My Father’s Underwearhttps://i0.wp.com/barrenmagazine.com/wp-content/uploads/2020/03/capeann.jpg?fit=1080%2C1080&ssl=110801080J. Edward KruftJ. Edward Krufthttps://i1.wp.com/barrenmagazine.com/wp-content/uploads/2020/02/jedwardkruft.png?fit=94%2C96&ssl=1
My father died putting on his underwear. He managed the first leg, but on the next go around, he hooked his big toe on the elastic and did a header into the dresser.
My sister found him in full rigor and called me, then 911. The paramedics and I arrived at the same time. They were the ones who nailed it down.
“Course, you’d have to wait for the coroner’s report, but if you ask me, it was a header.”
“Definitely a header.”
Throughout his 57 years, my father thought nothing of saying things like: “I’m sweating like a negro on election day.” Only his word of choice wasn’t “negro.” For a long time, I too didn’t think twice about it. That’s what kids do: they parrot. Today, I cringe at the memory of running into a girl I crushed on who was with her Asian friend, who asked if I remembered her.
“Hard to say. You all look alike.”
Why am I telling you this? To prove I am now a penitent and changed man? Sorry, that’s another conversation. No, this is about my father, and his lethal underwear.
Let me say upfront, I mostly disliked him. Translation: I idolized him and suffered his follies; moreover, I felt I never met his expectations, while simultaneously aware that his benchmark fell well below the expectations I claimed for myself.
Say that three times fast, Dr. Freud.
Staring at his body, crumpled on the green shag that should have been replaced before Mom lingered and died in this very room, his underwear around his left thigh, his right big toe still cupping the waistband, I thought: OK, you got what you deserved. A ridiculous death. A pitifully funny death. A death polite people will say was tragic, only to then turn their backs and snicker.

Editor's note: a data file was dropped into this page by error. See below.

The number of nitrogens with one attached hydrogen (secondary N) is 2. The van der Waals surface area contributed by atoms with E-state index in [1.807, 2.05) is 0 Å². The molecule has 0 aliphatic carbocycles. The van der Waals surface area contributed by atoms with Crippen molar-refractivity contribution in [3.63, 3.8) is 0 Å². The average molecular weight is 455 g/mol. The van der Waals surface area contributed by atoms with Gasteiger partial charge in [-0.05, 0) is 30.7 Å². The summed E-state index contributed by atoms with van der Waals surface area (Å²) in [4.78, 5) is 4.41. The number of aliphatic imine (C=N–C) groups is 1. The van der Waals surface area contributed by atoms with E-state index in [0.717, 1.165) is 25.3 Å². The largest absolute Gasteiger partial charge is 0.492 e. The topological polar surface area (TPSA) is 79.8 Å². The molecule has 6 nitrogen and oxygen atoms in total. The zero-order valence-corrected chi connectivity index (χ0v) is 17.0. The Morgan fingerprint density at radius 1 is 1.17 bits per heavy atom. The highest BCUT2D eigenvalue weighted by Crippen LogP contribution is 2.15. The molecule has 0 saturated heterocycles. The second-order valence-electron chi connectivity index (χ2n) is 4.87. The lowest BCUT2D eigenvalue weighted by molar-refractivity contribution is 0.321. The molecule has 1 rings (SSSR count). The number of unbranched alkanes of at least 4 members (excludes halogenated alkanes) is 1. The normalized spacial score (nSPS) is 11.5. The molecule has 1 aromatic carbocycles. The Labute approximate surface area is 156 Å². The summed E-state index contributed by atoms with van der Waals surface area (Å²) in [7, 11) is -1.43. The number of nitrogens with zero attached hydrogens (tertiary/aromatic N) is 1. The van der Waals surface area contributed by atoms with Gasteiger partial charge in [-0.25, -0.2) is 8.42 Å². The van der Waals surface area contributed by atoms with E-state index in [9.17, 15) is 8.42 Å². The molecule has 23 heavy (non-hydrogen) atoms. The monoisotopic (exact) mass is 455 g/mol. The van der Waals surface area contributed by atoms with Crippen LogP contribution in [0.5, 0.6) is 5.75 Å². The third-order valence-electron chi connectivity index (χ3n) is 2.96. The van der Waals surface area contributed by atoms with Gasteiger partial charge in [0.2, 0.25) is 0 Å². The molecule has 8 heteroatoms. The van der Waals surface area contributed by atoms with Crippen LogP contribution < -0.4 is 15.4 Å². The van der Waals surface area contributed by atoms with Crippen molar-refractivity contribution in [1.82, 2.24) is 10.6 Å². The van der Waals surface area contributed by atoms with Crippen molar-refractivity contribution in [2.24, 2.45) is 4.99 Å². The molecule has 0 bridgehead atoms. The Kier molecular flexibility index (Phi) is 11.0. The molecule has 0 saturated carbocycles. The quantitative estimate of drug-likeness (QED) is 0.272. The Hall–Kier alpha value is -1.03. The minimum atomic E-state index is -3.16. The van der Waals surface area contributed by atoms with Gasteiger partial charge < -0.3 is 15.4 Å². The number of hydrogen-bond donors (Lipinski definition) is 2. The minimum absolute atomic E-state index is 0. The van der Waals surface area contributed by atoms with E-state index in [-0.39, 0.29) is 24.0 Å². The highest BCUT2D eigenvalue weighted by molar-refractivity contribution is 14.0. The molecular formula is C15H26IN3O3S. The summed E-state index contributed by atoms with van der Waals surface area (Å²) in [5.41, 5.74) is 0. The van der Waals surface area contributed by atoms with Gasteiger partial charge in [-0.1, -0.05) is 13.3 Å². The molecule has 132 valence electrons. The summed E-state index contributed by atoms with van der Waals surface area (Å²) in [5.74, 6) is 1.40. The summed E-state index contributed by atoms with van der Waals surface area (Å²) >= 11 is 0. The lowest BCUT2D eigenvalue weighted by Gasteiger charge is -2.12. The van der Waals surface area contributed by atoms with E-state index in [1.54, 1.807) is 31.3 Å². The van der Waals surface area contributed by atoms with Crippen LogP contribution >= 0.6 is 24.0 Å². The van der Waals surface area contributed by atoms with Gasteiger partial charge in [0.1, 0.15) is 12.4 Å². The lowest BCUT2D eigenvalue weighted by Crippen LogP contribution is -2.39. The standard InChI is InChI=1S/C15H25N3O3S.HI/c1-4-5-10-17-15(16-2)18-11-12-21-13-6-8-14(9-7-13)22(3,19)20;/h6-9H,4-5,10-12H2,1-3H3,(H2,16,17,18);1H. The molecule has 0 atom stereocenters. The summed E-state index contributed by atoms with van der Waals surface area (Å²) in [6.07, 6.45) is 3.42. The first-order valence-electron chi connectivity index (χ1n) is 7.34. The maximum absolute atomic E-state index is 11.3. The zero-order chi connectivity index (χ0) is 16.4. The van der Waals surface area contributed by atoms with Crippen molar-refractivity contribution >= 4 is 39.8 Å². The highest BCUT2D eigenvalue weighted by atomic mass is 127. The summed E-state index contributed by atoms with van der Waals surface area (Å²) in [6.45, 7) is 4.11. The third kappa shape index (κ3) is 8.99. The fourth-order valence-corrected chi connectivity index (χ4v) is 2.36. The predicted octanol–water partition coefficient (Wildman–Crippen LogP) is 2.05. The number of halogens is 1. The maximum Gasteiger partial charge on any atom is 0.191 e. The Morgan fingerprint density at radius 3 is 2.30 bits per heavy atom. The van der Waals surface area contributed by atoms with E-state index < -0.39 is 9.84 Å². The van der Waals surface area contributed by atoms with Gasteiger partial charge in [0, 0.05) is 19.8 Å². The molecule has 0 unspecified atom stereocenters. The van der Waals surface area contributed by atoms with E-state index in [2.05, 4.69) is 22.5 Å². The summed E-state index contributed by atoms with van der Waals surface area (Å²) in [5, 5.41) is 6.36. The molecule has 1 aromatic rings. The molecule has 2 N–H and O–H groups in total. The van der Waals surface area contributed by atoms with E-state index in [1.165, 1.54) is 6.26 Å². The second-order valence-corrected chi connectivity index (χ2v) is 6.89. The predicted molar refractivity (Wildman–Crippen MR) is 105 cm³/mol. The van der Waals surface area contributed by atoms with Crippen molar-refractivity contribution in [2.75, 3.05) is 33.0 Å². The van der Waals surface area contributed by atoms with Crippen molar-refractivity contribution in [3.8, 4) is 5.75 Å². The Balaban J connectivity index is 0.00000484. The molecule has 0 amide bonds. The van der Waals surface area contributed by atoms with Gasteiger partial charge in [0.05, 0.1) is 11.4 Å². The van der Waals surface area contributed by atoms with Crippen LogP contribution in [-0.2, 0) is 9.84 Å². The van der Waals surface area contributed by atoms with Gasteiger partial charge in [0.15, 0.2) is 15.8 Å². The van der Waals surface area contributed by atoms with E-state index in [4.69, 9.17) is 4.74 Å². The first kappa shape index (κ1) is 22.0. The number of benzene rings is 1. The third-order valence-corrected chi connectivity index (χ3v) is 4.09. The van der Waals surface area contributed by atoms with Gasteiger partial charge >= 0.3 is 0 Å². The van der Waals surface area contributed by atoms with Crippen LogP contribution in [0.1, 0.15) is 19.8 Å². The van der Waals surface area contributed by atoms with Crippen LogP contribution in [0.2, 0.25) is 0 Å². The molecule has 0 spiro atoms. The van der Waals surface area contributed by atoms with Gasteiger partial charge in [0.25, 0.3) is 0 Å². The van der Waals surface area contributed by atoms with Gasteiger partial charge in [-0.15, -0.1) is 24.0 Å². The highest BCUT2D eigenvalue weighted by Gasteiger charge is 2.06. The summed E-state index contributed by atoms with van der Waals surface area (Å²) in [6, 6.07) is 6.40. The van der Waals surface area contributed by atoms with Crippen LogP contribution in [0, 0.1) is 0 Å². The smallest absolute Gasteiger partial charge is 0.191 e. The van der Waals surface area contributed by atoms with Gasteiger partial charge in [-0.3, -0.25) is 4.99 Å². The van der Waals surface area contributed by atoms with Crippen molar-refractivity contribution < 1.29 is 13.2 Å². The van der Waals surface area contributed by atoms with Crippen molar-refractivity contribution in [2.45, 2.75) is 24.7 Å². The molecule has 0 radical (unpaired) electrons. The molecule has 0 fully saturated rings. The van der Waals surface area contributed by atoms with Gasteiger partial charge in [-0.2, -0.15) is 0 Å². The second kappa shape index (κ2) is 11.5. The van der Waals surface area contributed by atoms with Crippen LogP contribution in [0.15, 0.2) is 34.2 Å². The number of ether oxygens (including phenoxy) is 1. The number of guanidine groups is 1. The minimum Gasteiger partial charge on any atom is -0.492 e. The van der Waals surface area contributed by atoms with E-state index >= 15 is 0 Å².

When he was at the summit in my eyes, he took me hiking, up a mountain of switchback trails that was like walking the wrong direction to hell: it was hot, it was monotonous. He’d forgotten to bring water. Finally, at the top, he said: “That’s it,” and we headed back down.
OK, that’s it. That’s how it ends: too stupid to get your big-ass big toe through your JCPenney whites.
Still, seeing any man, let alone your father, stiff on the floor, blood around his head making the green shag look shit-brown, and the spot where he’d pissed himself a darker shade of green (did I mention, it occurred to me that this was the first time I’d ever seen my father’s penis?) – it’s an intimate thing. No understatement there. As detached as I felt just then, I also felt closer to him than I had in as long as I could remember.
About the penis thing: how was that possible? When I was a boy, hadn’t we changed in the pool locker room together? If so, wouldn’t it be natural to steal a furtive glance, if only to get a bead on my inheritance? It struck me: all the things we must have not done together, or had done and I’d forgotten, willfully or otherwise.
The truth is, he wasn’t a bad guy. Entirely. The off-color jokes and the sometimes seismic rages (did I mention those?) were not all there was. I had an imaginary friend, Georgie LaForgie, whom he would ask about and I would make up outlandish stories, and my father would laugh until he cried, which made me laugh until I cried. He liked to fart and ask: “did somebody step on a duck?” I still say this, in the same silly voice he always adopted. A couple of times, he put his arm around me, seemingly for no reason at all.
When they were about to carry off his body, pinched as though he were trying to form the letter K, the medic removed a scissor from his hip holster.
“Don’t cut them,” I said. “Please, can you slide them off?”
Want to talk about intimate? Watch a strange man remove your father’s last pair of underwear….
My sister got his ashes. They are predictably on her mantle. I didn’t tell her about the underwear, in a varnished box next to a basket of potpourri and a baseball signed by Jim Bouton, on a shelf above the toilet.
An earlier version first appeared in Tiny Molecules.
J. Edward Kruft received his MFA in fiction writing from Brooklyn College, and has been a Best Small Fictions nominee. His stories have appeared or are forthcoming in several journals, including Back Patio Press, Cabinet of Heed, and Jellyfish Review. He is deathly afraid of mice. He lives in Queens, NY and Sullivan County, NY with his husband, Mike, and their adopted Siberian Husky, Sasha. His fictions can be found on his Web site: www.jedwardkruft.com and he can be followed @jedwardkruft.